Today, judges trying former Congolese rebel leader Bosco Ntaganda heard about the communication capabilities of the Union of Congolese Patriots (UPC) militia he commanded. This testimony came from the tenth witness called by the defense.
However, evidence by the witness was heard in closed session in order to save him from reprisals for testifying at the International Criminal Court (ICC). He resides in Ituri district in eastern Congo, the area where Ntaganda reportedly committed several crimes 15 years ago. The court’s Victims and Witnesses Unit (VWU) advised that the witness’s identity be withheld given the instability in the region
Testifying under the pseudonym Witness D243, this individual is a recent addition to the list of witnesses to be called by the defense. According to the defense, his testimony relates to “assertions by certain prosecution witnesses about the communication capabilities” of UPC personnel, including Ntaganda, who was its deputy chief of staff during 2002 and 2003.
In its October 16, 2017 application to admit him as a witness, the defense said it originally intended to adduce the same testimony from a different witness who died several months ago. The death of the unnamed individual prompted the defense to renew efforts to contact Witness D243, who they initially met last May. As a result, he was not included on the defense witness list submitted in April 2017.
The prosecution opposed the defense application, faulting Ntaganda’s lawyers for failing to disclose the identity of the deceased individual and arguing that the defense should have indicated its intention to call Witness D243 when they met him last May. Moreover, the prosecution argued that Witness D243’s proposed evidence would be duplicative because it has been addressed by other witnesses.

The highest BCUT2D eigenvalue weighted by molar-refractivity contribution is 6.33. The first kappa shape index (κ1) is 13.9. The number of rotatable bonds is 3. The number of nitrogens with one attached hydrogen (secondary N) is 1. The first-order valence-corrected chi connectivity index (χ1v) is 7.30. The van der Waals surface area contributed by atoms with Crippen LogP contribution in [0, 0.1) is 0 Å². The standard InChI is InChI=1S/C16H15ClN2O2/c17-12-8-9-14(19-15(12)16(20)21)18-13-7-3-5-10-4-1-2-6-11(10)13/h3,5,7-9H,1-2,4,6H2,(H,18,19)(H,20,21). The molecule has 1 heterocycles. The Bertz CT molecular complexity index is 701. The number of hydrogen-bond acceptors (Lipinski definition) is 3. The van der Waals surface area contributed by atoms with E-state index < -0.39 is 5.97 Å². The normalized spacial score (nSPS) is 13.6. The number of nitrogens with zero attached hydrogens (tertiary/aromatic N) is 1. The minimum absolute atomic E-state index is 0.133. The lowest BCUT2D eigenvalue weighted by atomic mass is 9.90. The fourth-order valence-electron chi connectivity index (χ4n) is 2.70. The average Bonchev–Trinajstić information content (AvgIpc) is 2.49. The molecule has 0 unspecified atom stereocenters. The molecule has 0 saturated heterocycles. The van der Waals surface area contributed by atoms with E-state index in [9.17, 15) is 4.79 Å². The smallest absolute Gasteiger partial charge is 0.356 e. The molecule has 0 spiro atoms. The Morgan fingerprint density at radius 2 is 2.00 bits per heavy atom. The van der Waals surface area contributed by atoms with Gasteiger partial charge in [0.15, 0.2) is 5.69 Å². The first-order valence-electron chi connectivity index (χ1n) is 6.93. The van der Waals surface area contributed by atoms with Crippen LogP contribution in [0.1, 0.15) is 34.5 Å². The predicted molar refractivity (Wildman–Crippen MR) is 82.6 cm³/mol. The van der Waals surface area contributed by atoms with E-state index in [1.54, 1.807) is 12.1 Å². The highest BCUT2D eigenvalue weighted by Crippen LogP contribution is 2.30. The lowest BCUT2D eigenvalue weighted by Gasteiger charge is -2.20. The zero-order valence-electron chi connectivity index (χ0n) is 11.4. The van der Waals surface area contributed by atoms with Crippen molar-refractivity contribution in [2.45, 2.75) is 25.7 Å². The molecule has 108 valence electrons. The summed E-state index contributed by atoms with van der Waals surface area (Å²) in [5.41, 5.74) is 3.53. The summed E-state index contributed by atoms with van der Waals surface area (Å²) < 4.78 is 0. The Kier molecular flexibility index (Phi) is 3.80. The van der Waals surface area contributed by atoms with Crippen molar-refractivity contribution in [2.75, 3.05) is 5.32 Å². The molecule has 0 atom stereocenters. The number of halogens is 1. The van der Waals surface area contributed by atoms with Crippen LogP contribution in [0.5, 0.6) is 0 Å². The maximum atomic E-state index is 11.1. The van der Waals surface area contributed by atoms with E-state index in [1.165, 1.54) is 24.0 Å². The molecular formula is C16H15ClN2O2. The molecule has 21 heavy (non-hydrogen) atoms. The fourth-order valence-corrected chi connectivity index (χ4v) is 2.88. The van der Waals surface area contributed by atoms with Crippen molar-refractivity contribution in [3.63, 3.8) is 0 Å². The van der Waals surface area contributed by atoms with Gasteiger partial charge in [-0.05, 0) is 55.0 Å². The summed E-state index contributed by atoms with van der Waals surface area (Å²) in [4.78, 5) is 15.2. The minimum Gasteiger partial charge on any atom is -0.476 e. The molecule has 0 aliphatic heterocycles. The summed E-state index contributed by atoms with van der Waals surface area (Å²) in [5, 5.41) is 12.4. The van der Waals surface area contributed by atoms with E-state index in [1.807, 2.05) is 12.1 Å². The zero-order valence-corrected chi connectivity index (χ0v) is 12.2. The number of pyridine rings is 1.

Judges said the defense should have requested Witness D243’s addition at an earlier date, but they nonetheless admitted him as a witness in the interest of justice and determining the truth.
They noted that his proposed testimony related to issues of communications in Ituri from September 2002 to March 2003. Accordingly, judges considered that Witness D243, “by virtue of his knowledge and practical experience in this area, could provide relevant contextual and background information in relation to communications.”
Furthermore, judges stated that Witness D243’s testimony might assist them in assessing the testimony of earlier witnesses who provided evidence on the communications capability of UPC and Ntaganda.
Prosecution Witness P0901, a former UPC insider, testified that Ntaganda maintained a radio communication system at his residence, which enabled him to communicate to all UPC regional commanders. Another insider said the group used Motorola and Kenwood short-range radios and Thuraya satellite phones. He added that the militia had phone base stations that could be used to communicate over a long distance, which could encrypt messages. Meanwhile, prosecution Witness P888, who was also a fighter in the UPC, told judges in June 2016 that Ntaganda ordered recruits to “go from house to house, and if you find enemies, kill them.” He said the orders, which were issued via Motorola radio, were executed in the town of Songolo.
In an oral ruling yesterday, judges granted Witness D243 protective measures, which they had declined to offer in a December 1 decision. The new ruling followed further defense pleadings about potential negative repercussions arising from the witness’s testimony. The defense submitted that as part of his profession, the witness meets several people and travels throughout Ituri. As a result, appearing as a defense witness at the ICC could have negative repercussions on his safety and livelihood.
Ntaganda is on trial at the ICC for five counts of crimes against humanity and 13 counts of war crimes, allegedly committed during ethnic conflict between 2002 and 2003. He has pleaded not guilty to all charges.
The prosecution’s cross-examination of Witness D243 starts tomorrow morning.